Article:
Taking A Look At New England Auto Racing History

Wednesday April 3, 2013


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By Dave Dykes                                                                            CLICK ON PHOTOS FOR FULL SIZE

We start this week’s edition of “RTT” on a serious note, as it’s been learned that our friend Al “Buddha” Gaudreau is presently in the hospital facing serious health issues. Al and his wife Peg owned the legendary “Buddha’s Bullet” #3 modified that was driven to unparalleled success at Connecticut’s Waterford Speedbowl during the 1970s. I’m sure that I echo the sentiment of all that know the entire Gaudreau family in wishing Al a full recovery during this trying time. Special thanks to our pal New York Racing Historian Roger Liller for sending us a few great shots via the collections of Les King and Bob Ellis for all of us to enjoy this week. And, we’d be remiss in not expressing thanks to Carolyn Grey who dug-deep into her family’s racing scrapbooks to bring us a duo of great images. Lastly, a big shout-out is in order to our Webmaster & friend Tom Ormsby who’s been busy preparing & posting some great KGM vintage videos for us. Just super-stuff! As-always, email reaches me at  foreveryounginct@gmail.com

More “With A Little Help From Our Friends…”

From our good friend New York State Racing Historian Roger Liller comes this gem of an image featuring the late Chauncey "Jocko" Maggiacomo. We’ll let Roger fill us in on the details; “This is a rather rare shot of Jocko Maggiacomo at New York’s former Pine Bowl Speedway in the early 1950s after winning a feature. As the "shoebox" Ford he's driving is a '49 or '50 model, it might be a late model race.” One of the true pioneers of the sport, Maggiacomo was inducted into the New England Auto Racing Hall of Fame in 2000. (McDowell photo from Les King collection via Roger Liller). I believe this is a Gordon Ross owned #19 which competed in the United Grand American traveling division.

Here’s another great early photo courtesy of Mr. Liller. Once-again, we’ll let him supply the details; “This one captures the late Georgetown, Ct driver Billy Darrah at New York’s former Rhinebeck Speedway. Billy is perhaps better-known for his accomplishments at Connecticut’s late Danbury Racearena, but he experienced considerable success at Rhinebeck also, winning many features there in the early to mid-fifties.” (McDowell photo from Les King collection via Roger Liller).

Even-though Connecticut’s former UNITED-sanctioned West Haven Speedway was of the small-variety in terms of the region’s raceways (a 1/5-miler built within the confines of a baseball field which was part of the Savin Rock amusement park), the action was fast & furious. This shot courtesy of former modified competitor Bob Ellis comes to us again, via Roger Liller; “Yesterday I received this picture of 2 cars in a tangle at West Haven from Bob Ellis. The #14 is the 1932 Essex of Jimmy "Cash” Ash (dark blue and white with a red number). Note that piece of railroad track welded to the left side bar.” Roger also stated that he and Bob would love to know the identity of the driver in the #863. If any of you readers happen to know, email us at foreveryounginct@gmail.com (Shany photo from Bob Ellis collection via Roger Liller).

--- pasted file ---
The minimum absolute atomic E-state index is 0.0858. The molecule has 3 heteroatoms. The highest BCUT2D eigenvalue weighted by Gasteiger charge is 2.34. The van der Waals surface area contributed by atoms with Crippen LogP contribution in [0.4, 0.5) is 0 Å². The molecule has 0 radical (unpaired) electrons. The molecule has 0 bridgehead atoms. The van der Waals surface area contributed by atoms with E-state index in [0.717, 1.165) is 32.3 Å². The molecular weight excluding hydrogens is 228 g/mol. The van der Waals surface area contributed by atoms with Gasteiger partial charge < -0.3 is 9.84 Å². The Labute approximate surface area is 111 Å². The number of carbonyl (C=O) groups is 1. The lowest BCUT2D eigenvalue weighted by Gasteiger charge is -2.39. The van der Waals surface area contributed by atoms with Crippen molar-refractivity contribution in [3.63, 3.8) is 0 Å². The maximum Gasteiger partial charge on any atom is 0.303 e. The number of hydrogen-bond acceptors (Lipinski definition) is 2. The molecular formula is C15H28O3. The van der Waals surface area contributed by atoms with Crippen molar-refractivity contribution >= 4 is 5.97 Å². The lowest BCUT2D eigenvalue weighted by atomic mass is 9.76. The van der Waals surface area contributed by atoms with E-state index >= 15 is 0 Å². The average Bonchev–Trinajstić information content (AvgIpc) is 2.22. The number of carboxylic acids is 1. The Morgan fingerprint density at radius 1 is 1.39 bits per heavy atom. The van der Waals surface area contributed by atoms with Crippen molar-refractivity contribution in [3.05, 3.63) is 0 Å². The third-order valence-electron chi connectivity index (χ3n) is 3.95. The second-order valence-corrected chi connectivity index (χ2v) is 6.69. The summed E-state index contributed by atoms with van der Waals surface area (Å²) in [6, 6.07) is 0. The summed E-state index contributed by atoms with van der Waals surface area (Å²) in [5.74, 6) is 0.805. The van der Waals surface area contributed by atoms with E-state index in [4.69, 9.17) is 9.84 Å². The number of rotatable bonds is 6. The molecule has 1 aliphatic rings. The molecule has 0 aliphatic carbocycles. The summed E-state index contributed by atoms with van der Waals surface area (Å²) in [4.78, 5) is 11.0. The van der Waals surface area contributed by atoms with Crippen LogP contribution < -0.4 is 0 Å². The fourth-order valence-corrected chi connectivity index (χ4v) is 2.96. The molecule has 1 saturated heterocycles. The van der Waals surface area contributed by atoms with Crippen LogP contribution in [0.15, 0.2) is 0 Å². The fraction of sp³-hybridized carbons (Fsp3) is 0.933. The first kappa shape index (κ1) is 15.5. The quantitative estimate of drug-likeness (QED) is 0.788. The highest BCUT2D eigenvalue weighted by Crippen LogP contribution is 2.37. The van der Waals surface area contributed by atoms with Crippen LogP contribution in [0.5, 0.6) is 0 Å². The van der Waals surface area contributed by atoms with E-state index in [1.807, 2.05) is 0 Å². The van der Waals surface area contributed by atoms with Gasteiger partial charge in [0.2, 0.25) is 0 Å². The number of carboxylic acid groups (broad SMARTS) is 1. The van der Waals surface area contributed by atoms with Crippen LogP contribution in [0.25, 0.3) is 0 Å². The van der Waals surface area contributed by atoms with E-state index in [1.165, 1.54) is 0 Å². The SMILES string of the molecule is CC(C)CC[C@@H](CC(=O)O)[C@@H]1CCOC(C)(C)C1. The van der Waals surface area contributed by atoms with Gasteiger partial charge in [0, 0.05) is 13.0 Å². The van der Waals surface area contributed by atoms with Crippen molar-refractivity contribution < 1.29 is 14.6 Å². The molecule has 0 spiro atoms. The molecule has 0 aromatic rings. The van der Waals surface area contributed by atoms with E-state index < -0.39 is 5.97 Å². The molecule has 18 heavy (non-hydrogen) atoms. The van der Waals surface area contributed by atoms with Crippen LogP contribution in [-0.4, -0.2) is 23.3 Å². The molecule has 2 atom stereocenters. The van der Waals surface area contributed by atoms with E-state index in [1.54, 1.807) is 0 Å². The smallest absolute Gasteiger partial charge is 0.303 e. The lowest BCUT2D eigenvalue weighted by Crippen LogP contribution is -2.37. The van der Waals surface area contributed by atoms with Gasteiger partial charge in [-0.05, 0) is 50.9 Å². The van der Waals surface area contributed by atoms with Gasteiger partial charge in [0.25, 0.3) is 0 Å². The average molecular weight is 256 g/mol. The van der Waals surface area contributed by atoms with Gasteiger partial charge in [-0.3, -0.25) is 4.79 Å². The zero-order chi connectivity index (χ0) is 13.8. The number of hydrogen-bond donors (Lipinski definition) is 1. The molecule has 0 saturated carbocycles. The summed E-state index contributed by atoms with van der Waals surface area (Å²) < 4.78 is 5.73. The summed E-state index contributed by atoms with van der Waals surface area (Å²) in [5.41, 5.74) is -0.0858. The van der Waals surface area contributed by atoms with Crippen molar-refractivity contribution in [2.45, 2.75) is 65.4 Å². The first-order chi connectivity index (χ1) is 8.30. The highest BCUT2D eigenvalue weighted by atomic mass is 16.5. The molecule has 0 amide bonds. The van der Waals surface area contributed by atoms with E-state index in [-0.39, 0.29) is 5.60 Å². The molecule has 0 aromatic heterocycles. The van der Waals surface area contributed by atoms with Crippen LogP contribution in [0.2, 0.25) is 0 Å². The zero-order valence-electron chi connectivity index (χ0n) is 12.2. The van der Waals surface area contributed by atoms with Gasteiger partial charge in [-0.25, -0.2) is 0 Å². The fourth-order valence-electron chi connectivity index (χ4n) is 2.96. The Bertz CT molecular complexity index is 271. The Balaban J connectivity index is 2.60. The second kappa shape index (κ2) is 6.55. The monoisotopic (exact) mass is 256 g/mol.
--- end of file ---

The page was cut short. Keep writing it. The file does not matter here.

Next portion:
Another race, another feature victory….. Seen here with the checkered flag while behind the controls of Jarb Bedouin’s #500 is none other than our pal, New England Auto Racing Hall of Famer, Billy “Gramps” Greco. A fixture on the ovals of New England since 1951, Greco established himself in the sport early-on. He took track championships at West Haven in 1955, and again in ’56 and ’58. He won Saturday night titles at Riverside Park in 1965 and 67, and also nailed several Tuesday night track championships at The Park’. His combined feature win total at Riverside is 68 including five 500-lap team races. His success was not limited to just Harvey Tattersall’s United circuit; he was a charter member of the All Star Racing League enjoying success on both dirt and asphalt. In the late sixties he tried his hand with NASCAR. In the closing years of his career he joined the SNYRA to become a winner at the late Danbury Fair Racerena. (Grady photo).

This NEAR Hall of Fame member and Waterford Speedbowl pioneer needs little introduction to those of us who recall the true “Glory Days” of New England short track racing. Seen here at the shoreline oval during the 1950s, Fred Luchesi’s career started during the busy post-war era, and lasted until his retirement in the late-60s. During that time, he raced coupes, modifieds, midgets, and late models. In complementing his local exploits, he also ran against nationally known drivers like Fonty Flock, Red Byron, and Ted Tappett. In addition to multiple Speedbowl championships, he also took track crowns at Westboro, Lonsdale, and Norwood Arena. At the Speedbowl-alone, he scored a career total of 25 modified victories. (Shany photo courtesy Carolyn Grey).